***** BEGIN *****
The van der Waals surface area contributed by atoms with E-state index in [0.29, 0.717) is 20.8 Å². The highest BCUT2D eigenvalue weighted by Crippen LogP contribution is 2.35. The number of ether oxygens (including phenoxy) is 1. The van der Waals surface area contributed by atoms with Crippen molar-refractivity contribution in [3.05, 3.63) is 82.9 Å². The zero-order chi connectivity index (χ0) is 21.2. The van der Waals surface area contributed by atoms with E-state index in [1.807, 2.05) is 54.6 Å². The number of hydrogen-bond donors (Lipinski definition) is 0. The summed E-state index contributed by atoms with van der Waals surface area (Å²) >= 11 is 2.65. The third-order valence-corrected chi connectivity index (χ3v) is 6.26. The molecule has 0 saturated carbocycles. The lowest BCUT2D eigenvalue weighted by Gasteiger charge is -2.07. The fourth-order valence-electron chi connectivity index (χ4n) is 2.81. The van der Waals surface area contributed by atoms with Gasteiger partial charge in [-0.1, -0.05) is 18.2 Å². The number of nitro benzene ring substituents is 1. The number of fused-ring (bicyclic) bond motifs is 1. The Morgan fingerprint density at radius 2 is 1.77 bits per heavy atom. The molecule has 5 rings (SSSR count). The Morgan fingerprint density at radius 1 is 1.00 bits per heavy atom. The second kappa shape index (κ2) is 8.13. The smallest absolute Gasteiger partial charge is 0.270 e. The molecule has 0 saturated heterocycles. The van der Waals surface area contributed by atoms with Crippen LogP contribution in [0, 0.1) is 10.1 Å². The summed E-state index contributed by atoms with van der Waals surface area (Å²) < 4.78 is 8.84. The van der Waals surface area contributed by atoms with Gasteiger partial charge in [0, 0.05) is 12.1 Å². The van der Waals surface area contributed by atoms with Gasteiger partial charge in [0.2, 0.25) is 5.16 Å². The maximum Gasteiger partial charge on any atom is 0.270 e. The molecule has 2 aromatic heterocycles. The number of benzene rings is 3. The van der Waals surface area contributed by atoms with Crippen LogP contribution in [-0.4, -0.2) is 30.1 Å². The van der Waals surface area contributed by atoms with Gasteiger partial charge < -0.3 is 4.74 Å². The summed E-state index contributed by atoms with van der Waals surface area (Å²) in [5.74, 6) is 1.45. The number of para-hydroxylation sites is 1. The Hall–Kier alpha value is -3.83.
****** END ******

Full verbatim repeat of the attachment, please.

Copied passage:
The van der Waals surface area contributed by atoms with E-state index in [0.29, 0.717) is 20.8 Å². The highest BCUT2D eigenvalue weighted by Crippen LogP contribution is 2.35. The number of ether oxygens (including phenoxy) is 1. The van der Waals surface area contributed by atoms with Crippen molar-refractivity contribution in [3.05, 3.63) is 82.9 Å². The zero-order chi connectivity index (χ0) is 21.2. The van der Waals surface area contributed by atoms with E-state index in [1.807, 2.05) is 54.6 Å². The number of hydrogen-bond donors (Lipinski definition) is 0. The summed E-state index contributed by atoms with van der Waals surface area (Å²) >= 11 is 2.65. The third-order valence-corrected chi connectivity index (χ3v) is 6.26. The molecule has 0 saturated carbocycles. The lowest BCUT2D eigenvalue weighted by Gasteiger charge is -2.07. The fourth-order valence-electron chi connectivity index (χ4n) is 2.81. The van der Waals surface area contributed by atoms with Gasteiger partial charge in [-0.1, -0.05) is 18.2 Å². The number of nitro benzene ring substituents is 1. The number of fused-ring (bicyclic) bond motifs is 1. The Morgan fingerprint density at radius 2 is 1.77 bits per heavy atom. The molecule has 5 rings (SSSR count). The Morgan fingerprint density at radius 1 is 1.00 bits per heavy atom. The second kappa shape index (κ2) is 8.13. The smallest absolute Gasteiger partial charge is 0.270 e. The molecule has 0 saturated heterocycles. The van der Waals surface area contributed by atoms with Crippen LogP contribution in [0, 0.1) is 10.1 Å². The summed E-state index contributed by atoms with van der Waals surface area (Å²) < 4.78 is 8.84. The van der Waals surface area contributed by atoms with Gasteiger partial charge in [0, 0.05) is 12.1 Å². The van der Waals surface area contributed by atoms with Gasteiger partial charge in [0.2, 0.25) is 5.16 Å². The maximum Gasteiger partial charge on any atom is 0.270 e. The molecule has 2 aromatic heterocycles. The number of benzene rings is 3. The van der Waals surface area contributed by atoms with Crippen LogP contribution in [-0.4, -0.2) is 30.1 Å². The van der Waals surface area contributed by atoms with Gasteiger partial charge < -0.3 is 4.74 Å². The summed E-state index contributed by atoms with van der Waals surface area (Å²) in [5.74, 6) is 1.45. The number of para-hydroxylation sites is 1. The Hall–Kier alpha value is -3.83.